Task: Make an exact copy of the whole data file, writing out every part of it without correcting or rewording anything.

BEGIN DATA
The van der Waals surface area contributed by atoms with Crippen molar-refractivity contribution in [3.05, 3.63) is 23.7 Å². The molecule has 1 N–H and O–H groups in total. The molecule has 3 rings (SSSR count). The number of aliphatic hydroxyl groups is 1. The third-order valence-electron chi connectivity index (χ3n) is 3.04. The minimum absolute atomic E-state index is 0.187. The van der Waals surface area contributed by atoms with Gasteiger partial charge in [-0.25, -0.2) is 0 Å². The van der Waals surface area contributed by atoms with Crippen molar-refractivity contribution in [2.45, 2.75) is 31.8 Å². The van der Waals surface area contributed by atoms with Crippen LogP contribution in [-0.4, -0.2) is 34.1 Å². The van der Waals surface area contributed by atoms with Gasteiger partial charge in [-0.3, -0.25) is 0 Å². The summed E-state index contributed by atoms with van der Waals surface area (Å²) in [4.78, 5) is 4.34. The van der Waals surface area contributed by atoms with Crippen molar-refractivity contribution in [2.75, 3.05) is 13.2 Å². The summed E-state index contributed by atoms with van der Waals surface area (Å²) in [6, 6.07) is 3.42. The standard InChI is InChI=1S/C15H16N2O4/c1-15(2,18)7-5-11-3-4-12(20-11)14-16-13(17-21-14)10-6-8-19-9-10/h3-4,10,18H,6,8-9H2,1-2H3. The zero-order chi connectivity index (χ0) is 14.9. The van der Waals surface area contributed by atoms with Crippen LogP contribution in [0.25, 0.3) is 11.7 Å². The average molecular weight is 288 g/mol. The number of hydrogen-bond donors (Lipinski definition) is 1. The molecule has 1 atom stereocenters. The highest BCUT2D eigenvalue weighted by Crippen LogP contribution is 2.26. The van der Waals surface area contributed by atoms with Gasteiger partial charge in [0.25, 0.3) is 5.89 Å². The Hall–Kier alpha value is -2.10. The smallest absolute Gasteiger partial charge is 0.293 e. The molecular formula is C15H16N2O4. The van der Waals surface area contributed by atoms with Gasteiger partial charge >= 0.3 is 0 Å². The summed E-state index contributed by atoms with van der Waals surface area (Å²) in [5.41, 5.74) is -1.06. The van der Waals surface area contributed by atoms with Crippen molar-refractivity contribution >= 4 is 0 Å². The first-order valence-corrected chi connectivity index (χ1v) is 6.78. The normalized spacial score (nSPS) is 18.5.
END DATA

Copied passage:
The van der Waals surface area contributed by atoms with Crippen molar-refractivity contribution in [3.05, 3.63) is 23.7 Å². The molecule has 1 N–H and O–H groups in total. The molecule has 3 rings (SSSR count). The number of aliphatic hydroxyl groups is 1. The third-order valence-electron chi connectivity index (χ3n) is 3.04. The minimum absolute atomic E-state index is 0.187. The van der Waals surface area contributed by atoms with Gasteiger partial charge in [-0.25, -0.2) is 0 Å². The van der Waals surface area contributed by atoms with Crippen molar-refractivity contribution in [2.45, 2.75) is 31.8 Å². The van der Waals surface area contributed by atoms with Crippen LogP contribution in [-0.4, -0.2) is 34.1 Å². The van der Waals surface area contributed by atoms with Gasteiger partial charge in [-0.3, -0.25) is 0 Å². The summed E-state index contributed by atoms with van der Waals surface area (Å²) in [4.78, 5) is 4.34. The van der Waals surface area contributed by atoms with Crippen molar-refractivity contribution in [2.75, 3.05) is 13.2 Å². The summed E-state index contributed by atoms with van der Waals surface area (Å²) in [6, 6.07) is 3.42. The standard InChI is InChI=1S/C15H16N2O4/c1-15(2,18)7-5-11-3-4-12(20-11)14-16-13(17-21-14)10-6-8-19-9-10/h3-4,10,18H,6,8-9H2,1-2H3. The zero-order chi connectivity index (χ0) is 14.9. The van der Waals surface area contributed by atoms with Crippen LogP contribution in [0.25, 0.3) is 11.7 Å². The average molecular weight is 288 g/mol. The number of hydrogen-bond donors (Lipinski definition) is 1. The molecule has 1 atom stereocenters. The highest BCUT2D eigenvalue weighted by Crippen LogP contribution is 2.26. The van der Waals surface area contributed by atoms with Gasteiger partial charge in [0.25, 0.3) is 5.89 Å². The Hall–Kier alpha value is -2.10. The smallest absolute Gasteiger partial charge is 0.293 e. The molecular formula is C15H16N2O4. The van der Waals surface area contributed by atoms with Gasteiger partial charge >= 0.3 is 0 Å². The summed E-state index contributed by atoms with van der Waals surface area (Å²) in [5.41, 5.74) is -1.06. The van der Waals surface area contributed by atoms with Crippen molar-refractivity contribution >= 4 is 0 Å². The first-order valence-corrected chi connectivity index (χ1v) is 6.78. The normalized spacial score (nSPS) is 18.5.